- The Washington Times - Tuesday, March 19, 2002

The federal government should designate some areas of ocean out of bounds to fishing vessels that use bottom trawling a method that drags big, heavy nets across the seafloor to catch fish, according to a study released yesterday by the National Academy of Sciences.
Because trawling damages the ocean's habitat, the study says, the National Marine Fisheries Service the agency charged with protecting fish and their ocean habitats should make off-limits to fishermen some sensitive areas that have underwater fauna such as coral reefs.
"Closed areas are necessary to protect a range of vulnerable, representative habitats," the report said. "Closures are particularly useful for protecting biogenic habitats like corals and sea grass beds that are disturbed by even low levels of fishing effort."
Today, Rep. Joel Hefley, Colorado Republican, plans to introduce a bill called the Ocean Habitat Protection Act that would ban the use of ground-fishing gear larger than 8 inches in diameter on bottom trawlers.
Destructive trawling is mostly caused by heavy rubber gear that measures more than 30 inches in diameter, such as the disk-shaped rock hopper and roller.
"The ocean environment is a diverse and a beautiful home to coral beds, sea grasses and fish species that are needlessly being destroyed by large roller and rock hopper gear," Mr. Hefley said. "Under this act, the size of ground gear used on bottom trawls will be limited, reducing the impact of trawling on seafloor habitat."
Mr. Hefley's bill is an amendment to the Magnuson-Stevens Fishery Conservation and Management Act, the primary law dealing with fisheries' resources and activities in federal waters. Some states, including Maryland and Virginia, already have restrictions on trawling.
Trawls armed with big rollers or rock hoppers can be used on the rough bottoms that trawlers avoided until the 1980s and 1990s, when use of the gear became widespread. Trawling in the United States began in the 1900s and was conducted mostly on soft-bottom areas.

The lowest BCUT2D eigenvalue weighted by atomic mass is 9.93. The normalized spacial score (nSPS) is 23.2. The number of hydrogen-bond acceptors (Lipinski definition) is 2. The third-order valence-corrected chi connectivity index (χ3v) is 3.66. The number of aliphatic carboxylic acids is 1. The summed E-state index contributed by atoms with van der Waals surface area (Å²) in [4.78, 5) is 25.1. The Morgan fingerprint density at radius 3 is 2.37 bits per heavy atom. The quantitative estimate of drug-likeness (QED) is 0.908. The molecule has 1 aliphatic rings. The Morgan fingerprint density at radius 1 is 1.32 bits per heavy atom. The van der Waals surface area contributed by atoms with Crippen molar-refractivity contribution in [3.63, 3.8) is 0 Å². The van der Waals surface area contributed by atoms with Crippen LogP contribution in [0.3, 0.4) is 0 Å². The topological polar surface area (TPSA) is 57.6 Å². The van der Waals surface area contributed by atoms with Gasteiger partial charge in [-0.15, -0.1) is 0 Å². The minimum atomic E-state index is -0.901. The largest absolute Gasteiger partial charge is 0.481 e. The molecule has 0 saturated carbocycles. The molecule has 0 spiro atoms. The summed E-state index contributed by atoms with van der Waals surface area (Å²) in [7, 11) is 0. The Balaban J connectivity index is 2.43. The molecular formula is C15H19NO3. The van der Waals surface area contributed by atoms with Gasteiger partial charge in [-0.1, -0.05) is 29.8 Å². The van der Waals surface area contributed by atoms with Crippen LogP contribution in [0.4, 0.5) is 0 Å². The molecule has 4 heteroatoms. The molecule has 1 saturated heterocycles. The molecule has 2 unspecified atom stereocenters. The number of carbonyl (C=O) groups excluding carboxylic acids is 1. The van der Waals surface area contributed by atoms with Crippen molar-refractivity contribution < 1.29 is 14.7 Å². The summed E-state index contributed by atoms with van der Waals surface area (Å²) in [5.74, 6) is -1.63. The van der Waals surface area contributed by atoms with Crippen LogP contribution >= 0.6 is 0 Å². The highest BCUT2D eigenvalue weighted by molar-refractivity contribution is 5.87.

Conservation groups throughout the country are supporting Mr. Hefley's efforts to ban such gear.
"Something needs to be done about this," said Elliott Norse, president of the Marine Conservation Biology Institute in Arlington. "There are other ways Americans can fish without bulldozing the seafloor."
Groups representing fishermen's rights also have thrown their support behind Mr. Hefley's bill.
"Until now, few Americans have known how harmful bottom trawling can be," said John Warner, director of the West Coast Fishermen's Alliance in Oregon. "Trawlers are bulldozing and destroying life on the seafloor. They're killing corals and sponges that provide refuge for young commercially important fish. This act will help to protect the ocean from this awful practice."
One group, the Recreational Fishing Alliance in New Jersey, said the bill would help save the artificial reef structures its members have built and must replace frequently because of trawling. "This way, these artificial reefs will last much longer," said Michael Doebley, the group's legislative director.
The academy also concluded in its 189-page report that eight regional fishery management councils should develop a plan that identifies "essential fish habitats" and protects them from trawlers. It also said the councils should decide how to manage the seafloor habitats.
But conservation groups such as American Oceans Campaign said the councils haven't done anything to preserve the ocean floor because, they contend, most of the council members are fishing industry representatives who support trawling.
"As a result, there has been strong resistance to make any changes to the status quo," said Phil Kline, the group's fisheries program director. "We should at least have some representatives from conservation groups sit on those councils."


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